After a sustained period of solid growth in the Melbourne residential property market, we’re seeing a significant switch from what was a seller’s market to a buyer’s market.
Auction clearance rates are down to circa 60% from a high of 82%, the number of bidders at auction has reduced to an average of 2 (from a high of 5) and many auctions are now being passed in on “vendor bids”, which often means that a bid from the crowd was not received on the day.
The change in the market has been brought about by three principal factors:
1. The major banks have tightened their lending practices… lower loan to value ratios (LVR’s) and stricter lending criteria.
2. Overseas buyers now operate under tighter regulation which makes it more difficult and more expensive for them to hold property in Australia. This has significantly reduced market competition.
3. Adverse media commentary surrounding household debt in Australia and the prospect of interest rate rises in the foreseeable future.
What the changes in the market mean
It is in these changing times that people tend to “close up shop” by postponing the purchase of their new home and/or investment property. While this is a perfectly understandable response, it could also prove to be a time of lost opportunity.
We are now seeing examples of real value in the real estate market. There are still motivated sellers and in some cases, fewer buyers. Not all properties are being advertised to the open market, many are being offered “off-market” and at very realistic prices that reflect the changed real estate conditions.
The key is to make sure you buy at today’s value which is not always its price. In the words of the great Warren Buffett: “Price is what you pay, value is what you get”. The message is to get value in the price you pay.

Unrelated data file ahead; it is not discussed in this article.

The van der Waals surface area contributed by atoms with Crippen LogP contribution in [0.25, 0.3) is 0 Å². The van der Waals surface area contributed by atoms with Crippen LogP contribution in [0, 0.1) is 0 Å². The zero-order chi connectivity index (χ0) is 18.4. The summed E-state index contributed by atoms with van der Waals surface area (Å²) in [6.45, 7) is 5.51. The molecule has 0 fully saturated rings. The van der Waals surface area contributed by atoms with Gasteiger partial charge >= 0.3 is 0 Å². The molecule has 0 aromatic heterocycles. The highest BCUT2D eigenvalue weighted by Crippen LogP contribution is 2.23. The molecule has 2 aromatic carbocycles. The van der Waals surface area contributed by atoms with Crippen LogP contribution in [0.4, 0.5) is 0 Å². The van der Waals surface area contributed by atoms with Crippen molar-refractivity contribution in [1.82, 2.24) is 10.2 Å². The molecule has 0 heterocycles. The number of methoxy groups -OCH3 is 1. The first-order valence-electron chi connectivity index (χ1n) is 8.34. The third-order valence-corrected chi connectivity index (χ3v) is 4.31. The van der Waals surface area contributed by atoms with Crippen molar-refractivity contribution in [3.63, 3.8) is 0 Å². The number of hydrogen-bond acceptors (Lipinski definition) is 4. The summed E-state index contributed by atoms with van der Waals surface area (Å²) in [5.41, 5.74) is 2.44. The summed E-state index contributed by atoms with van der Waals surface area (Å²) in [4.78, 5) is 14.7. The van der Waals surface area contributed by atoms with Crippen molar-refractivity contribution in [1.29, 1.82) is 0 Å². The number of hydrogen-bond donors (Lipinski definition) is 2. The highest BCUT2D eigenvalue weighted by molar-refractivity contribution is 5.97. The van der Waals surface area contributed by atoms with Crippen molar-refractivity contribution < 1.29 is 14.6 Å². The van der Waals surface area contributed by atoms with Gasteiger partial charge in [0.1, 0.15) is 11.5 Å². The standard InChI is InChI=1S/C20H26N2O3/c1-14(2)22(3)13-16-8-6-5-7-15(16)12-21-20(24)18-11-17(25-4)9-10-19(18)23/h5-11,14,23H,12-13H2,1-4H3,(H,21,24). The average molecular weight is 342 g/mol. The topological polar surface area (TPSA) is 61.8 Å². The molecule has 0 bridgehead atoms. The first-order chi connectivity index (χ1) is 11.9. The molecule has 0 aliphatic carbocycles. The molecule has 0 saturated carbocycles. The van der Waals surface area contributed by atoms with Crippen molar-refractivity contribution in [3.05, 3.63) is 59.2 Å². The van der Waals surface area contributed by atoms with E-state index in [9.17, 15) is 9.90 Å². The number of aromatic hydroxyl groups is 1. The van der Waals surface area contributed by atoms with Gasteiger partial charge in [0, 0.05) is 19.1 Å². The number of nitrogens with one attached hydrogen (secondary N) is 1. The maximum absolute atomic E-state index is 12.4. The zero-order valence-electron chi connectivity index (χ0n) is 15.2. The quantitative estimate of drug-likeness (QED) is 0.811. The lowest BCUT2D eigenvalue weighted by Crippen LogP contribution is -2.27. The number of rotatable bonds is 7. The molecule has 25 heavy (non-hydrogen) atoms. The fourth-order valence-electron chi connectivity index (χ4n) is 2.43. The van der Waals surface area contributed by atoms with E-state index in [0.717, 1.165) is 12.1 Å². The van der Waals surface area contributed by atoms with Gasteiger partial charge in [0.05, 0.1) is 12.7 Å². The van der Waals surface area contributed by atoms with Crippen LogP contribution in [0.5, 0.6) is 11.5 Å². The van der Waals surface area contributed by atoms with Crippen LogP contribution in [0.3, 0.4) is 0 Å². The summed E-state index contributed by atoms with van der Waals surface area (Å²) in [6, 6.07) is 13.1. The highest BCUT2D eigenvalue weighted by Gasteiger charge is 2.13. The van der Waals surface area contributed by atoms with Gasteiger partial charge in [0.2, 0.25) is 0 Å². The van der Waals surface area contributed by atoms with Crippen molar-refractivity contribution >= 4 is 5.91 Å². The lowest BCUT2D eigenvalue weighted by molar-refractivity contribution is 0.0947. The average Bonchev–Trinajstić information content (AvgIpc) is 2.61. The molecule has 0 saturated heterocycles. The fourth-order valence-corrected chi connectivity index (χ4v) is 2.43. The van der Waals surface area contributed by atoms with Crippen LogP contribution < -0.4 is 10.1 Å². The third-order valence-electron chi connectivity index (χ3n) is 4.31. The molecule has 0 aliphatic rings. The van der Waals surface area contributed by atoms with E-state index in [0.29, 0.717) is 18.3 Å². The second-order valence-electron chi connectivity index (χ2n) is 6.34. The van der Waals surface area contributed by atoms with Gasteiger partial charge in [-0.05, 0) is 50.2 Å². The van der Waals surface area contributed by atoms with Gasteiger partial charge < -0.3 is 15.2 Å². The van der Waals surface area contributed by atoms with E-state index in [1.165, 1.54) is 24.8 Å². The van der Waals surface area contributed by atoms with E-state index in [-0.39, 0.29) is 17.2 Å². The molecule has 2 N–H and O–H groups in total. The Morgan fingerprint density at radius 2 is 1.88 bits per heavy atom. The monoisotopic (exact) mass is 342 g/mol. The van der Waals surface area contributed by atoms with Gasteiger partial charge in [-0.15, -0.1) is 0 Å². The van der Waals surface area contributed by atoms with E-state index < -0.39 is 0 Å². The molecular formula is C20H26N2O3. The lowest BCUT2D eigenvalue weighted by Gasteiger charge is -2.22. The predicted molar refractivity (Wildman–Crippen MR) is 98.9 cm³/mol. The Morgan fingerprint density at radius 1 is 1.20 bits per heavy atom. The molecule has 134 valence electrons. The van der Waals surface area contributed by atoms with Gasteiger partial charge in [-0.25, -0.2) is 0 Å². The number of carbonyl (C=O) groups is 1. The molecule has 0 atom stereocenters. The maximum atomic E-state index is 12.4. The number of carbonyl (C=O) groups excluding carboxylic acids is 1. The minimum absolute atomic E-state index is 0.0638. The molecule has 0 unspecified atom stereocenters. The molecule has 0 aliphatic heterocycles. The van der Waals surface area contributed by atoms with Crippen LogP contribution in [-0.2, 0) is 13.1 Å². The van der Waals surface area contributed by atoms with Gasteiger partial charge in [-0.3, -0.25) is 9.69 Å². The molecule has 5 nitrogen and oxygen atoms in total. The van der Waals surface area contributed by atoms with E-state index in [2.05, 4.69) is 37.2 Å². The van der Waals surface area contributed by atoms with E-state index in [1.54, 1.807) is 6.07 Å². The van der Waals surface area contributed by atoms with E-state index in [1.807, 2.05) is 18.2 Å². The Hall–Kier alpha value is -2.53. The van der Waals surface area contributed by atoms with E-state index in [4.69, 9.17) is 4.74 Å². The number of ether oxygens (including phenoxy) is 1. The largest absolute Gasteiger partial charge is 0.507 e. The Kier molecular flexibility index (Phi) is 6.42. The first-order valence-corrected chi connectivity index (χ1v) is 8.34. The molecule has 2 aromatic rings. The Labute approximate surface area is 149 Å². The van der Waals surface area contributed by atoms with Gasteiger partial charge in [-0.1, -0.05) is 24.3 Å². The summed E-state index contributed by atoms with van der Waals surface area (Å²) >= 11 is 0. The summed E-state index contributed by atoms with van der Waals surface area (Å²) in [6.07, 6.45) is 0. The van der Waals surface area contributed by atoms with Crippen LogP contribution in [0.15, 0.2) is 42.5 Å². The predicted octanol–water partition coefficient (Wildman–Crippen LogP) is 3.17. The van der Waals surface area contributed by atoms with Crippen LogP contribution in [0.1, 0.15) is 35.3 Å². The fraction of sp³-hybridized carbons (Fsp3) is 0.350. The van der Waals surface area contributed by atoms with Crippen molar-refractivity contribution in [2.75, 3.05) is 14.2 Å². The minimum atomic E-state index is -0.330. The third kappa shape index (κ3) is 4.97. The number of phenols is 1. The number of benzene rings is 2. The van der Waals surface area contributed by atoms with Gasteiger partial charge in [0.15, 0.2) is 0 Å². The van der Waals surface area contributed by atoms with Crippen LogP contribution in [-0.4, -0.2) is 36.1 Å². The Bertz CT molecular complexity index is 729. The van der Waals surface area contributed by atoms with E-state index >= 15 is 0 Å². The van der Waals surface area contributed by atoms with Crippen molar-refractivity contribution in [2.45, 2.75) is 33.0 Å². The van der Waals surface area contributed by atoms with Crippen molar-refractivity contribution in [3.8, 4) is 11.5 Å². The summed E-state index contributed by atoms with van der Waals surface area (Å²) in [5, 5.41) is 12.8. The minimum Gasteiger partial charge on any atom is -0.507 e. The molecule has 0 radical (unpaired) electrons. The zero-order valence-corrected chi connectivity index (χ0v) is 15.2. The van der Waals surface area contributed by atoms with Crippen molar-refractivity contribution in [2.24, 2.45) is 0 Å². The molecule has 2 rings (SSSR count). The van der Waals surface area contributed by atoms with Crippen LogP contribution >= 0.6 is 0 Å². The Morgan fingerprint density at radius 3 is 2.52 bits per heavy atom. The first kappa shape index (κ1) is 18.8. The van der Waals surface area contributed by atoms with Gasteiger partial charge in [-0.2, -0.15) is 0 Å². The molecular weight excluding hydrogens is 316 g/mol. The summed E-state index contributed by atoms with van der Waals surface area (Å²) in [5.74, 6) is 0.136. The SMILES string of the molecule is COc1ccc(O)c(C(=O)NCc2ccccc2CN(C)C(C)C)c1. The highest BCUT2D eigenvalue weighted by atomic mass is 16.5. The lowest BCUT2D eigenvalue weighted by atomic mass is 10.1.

The Melbourne market
The following graph shows the trend in Melbourne’s median house prices from 1966 to 2016. It demonstrates the resilience of real estate historically to withstand the most severe of financial downturns.
Between 1990 to 1992, interest rates in Australia were hovering around 16-18% in the “recession we had to have” according to our then Federal Treasurer, Paul Keating. A fall in house prices was followed soon after by a long, sustained period of exponential price growth over a period of some 16 years, but for some minor short term dips along the way. In 2008, world financial markets were thrown into turmoil with the Global Financial Crisis. Within 18 months, following a short term drop in overall property prices, the market recovered to register yet another period of solid growth.
It is impossible to predict how long the current dip in property prices will last but history tells us that those who purchase in times of subdued property market conditions can stand to make exceptional gains in the medium to long term.
If you are thinking of buying and/or selling in the foreseeable future and would like some assistance in putting together a strategy, BidPro’s Property Advocates can provide guidance to ensure you’re getting value with the property you purchase.
The content of this article was written by Shane Heffernan, Managing Director of BidPro. The information contained in it is general and is not intended to serve as advice. DPM Financial Services Group recommends you obtain advice concerning specific matters before making a decision.
Shane Heffernan – Managing Director, Bidpro Property Advocates